Last week, I shared a few images from the interior of Karen Solomon’s terrific new book Cured Meat, Smoked Fish, Pickled Eggs. Today, I want to walk you through one of her recipes.
The initial seed for this post was planted back June, when I got an email from the group that promotes wild seafood from Alaska. They asked if I might be interested in making something with some wild Alaska salmon. I said yes, they sent me a gift card to buy some of their salmon at Whole Foods, and I promptly got lost in the business of summer.
Then Karen’s book arrived and I spotted the recipe for Cold-Cured Gravlax. It brought the request from the wild Alaskan seafood folks right back to the front of my mind. Finally, it was time to get moving.
I went to Whole Foods and bought a piece of gorgeous, wild salmon from Alaska. I read through the recipe several times. Half an hour later, the salmon was well-wrapped and in the fridge.
You start by patting the salmon dry with paper towels. Then you mix up salt, sugar, and black peppercorns. You press that salt/sugar/pepper mix into all sides of the salmon and then swaddle it with fresh dill.
Once the seasoning is on the salmon, you wrap it tightly in plastic wrap and set it in a dish to catch any liquid (and there will be some). Karen also recommends that you weigh the salmon down to help keep the spices in contact with the fish. I used a collection of fermentation weights, but you can use whatever is convenient to you.
After three days, it’s time to unwrap your piece of salmon. It will have firmed up, darkened slightly, and gone a bit translucent around the edges. You remove the dill, rinse off the remains of the curing spices, and pat it dry. Traditionally, this would be the point at which your gravlax would be done, but Karen also includes a step for heat treating the salmon, in case you feel strange about eating it as-is.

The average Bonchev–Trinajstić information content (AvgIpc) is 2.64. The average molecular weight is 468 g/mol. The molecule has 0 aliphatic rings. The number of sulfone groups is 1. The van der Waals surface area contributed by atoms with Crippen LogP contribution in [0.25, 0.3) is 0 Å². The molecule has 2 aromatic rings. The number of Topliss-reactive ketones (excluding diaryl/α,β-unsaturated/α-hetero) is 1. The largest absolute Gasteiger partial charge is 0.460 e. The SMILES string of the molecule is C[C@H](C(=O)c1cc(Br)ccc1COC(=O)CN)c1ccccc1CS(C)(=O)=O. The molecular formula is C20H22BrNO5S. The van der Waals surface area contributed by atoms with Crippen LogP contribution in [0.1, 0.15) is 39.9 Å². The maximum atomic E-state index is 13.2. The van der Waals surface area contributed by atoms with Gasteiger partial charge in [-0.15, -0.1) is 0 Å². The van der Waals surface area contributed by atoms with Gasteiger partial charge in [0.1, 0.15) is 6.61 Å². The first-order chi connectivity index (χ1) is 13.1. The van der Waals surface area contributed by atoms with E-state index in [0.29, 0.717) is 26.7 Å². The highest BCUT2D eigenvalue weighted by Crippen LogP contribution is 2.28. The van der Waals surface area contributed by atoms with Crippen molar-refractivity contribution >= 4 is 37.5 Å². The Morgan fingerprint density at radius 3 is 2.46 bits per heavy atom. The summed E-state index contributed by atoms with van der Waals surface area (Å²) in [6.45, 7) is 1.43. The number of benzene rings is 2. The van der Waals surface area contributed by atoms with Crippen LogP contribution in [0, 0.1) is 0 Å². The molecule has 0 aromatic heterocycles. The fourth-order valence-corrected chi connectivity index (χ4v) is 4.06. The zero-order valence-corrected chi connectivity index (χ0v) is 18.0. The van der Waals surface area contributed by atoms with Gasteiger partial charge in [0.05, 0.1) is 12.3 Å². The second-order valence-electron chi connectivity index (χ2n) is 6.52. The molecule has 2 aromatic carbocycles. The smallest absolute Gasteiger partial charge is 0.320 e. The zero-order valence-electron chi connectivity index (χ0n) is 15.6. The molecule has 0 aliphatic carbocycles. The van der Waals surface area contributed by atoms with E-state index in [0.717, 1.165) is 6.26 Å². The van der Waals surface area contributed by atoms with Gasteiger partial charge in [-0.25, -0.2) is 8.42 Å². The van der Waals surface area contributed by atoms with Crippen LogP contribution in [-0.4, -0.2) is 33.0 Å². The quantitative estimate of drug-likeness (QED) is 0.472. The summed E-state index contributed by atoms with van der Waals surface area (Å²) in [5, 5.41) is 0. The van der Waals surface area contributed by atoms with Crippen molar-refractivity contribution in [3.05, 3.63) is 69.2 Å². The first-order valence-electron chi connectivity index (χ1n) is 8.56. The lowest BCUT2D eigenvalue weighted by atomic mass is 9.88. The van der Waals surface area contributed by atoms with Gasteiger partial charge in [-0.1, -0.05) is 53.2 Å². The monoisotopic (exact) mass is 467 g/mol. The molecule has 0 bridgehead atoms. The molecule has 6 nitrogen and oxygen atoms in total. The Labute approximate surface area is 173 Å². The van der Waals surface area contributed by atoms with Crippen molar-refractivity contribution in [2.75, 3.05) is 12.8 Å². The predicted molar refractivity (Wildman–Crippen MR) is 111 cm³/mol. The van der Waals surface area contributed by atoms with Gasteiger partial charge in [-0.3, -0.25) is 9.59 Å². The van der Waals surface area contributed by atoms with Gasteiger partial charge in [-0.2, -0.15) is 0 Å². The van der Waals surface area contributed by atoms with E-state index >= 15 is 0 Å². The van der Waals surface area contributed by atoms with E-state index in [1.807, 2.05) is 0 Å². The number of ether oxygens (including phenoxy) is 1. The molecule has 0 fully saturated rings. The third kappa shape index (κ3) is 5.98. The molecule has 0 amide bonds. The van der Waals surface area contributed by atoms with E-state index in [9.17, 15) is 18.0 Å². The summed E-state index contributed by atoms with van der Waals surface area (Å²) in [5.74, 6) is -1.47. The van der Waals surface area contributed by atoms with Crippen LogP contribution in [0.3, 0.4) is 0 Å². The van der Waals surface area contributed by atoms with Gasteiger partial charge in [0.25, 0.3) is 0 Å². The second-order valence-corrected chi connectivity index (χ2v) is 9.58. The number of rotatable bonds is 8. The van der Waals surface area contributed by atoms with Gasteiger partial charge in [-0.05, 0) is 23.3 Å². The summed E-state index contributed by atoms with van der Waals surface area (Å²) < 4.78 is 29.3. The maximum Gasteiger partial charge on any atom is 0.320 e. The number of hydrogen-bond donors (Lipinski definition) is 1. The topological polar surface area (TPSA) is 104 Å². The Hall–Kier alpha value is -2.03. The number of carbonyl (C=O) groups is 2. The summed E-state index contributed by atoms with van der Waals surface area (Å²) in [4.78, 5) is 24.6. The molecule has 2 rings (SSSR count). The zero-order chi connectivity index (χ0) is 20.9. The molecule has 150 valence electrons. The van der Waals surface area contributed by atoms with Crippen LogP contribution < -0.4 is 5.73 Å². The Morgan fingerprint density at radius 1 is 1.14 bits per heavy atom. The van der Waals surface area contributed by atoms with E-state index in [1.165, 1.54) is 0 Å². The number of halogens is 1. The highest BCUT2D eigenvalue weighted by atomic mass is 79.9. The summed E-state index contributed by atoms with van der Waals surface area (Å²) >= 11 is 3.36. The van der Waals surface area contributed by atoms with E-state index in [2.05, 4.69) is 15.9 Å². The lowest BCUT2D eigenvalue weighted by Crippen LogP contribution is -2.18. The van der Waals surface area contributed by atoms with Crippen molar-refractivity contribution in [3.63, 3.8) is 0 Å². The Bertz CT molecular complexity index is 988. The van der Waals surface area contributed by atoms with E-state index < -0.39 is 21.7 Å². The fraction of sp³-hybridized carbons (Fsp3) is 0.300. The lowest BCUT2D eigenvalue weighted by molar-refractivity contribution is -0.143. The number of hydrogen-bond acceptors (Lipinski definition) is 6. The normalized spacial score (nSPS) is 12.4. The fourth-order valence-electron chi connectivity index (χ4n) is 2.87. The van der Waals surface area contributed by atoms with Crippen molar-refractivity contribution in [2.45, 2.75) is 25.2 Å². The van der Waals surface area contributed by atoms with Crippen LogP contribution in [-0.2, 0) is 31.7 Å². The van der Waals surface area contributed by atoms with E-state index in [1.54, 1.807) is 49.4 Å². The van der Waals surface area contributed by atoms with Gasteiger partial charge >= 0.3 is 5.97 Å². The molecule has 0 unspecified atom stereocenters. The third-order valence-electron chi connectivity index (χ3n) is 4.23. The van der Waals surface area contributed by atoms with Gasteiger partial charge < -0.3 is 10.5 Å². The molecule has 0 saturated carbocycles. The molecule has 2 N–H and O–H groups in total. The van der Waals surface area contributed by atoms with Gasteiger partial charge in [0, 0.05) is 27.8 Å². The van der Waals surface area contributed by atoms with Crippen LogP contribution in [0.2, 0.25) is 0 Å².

Once the gravlax is finished, you can perch thin slices on bagels or toast. You can toss bits with hot pasta. You can blitz it in the food processor with some goat or cream cheese and call it a dip. However you use it, it’s a hugely delicious, very satisfying kitchen project.
Cold Cured Gravlax from Cured Meat, Smoked Fish, Pickled Eggs
- 1 pound skin-on salmon filet preferably of even thickness
- 3 tablespoons kosher salt
- 3 tablespoons sugar
- 2 teaspoons freshly ground black pepper
- 1 large bunch fresh dill stems trimmed
- Pat the salmon dry with paper towels. Let it sit in the refrigerator, uncovered, for about 30 minutes. The exterior of the fish should be dry and feel a little sticky.
- Combine the salt, sugar, and pepper in a small bowl. Rub this mixture all over the fish, concentrating on the fleshiest part but also including the sides and the skin.
- Lay the fish, skin side down, on top of a large piece of plastic wrap. Lay the dill on top of the flesh and press it into place.
- Wrap the fish and the dill tightly in the plastic wrap, then wrap it again, making a tight package.
- Place the wrapped fish, skin side down, inside a ziplock bag or a shallow dish, as it may release some liquid as it cures.
- Place a flat 1-pound weight on top of the fish, such as a dinner plate with a bag or rice of beans on top. Allow the fish to cure in the refrigerator for three days.
- Unwrap the fish and discard the dill. Rinse the fish and pat it dry. The National Center for Home Food Preservation recommends heating the fish to an internal temperature of 140°F/60°C. I must admit, however, that though this is the safest practice, it will completely change the silky texture of the fish. Nevertheless, preheat your oven to 200°F/90°C.
- Place a rack on top of a baking sheet. Place the gravlax on the rack and heat in the oven for about 20 minutes, or until it reaches 140°F/60°C at its thickest part.
- To serve, slice long, thin pieces against the grain of the fish. I find it easier to slice the whole thing once, but this is up to you.
- Note that after curing, the skin gets sort of flabby.
- Storage: Keep the fish, wrapped tightly in plastic wrap, in the refrigerator for up to two weeks. Wrapped airtight, it can be frozen for up to 3 months.
Disclosure: The Alaska Seafood Marketing Institute gave me $50 to cover the cost of salmon used in this post. Storey sent me a review copy of Karen’s book. All thoughts and opinions expressed in this post are entirely mine.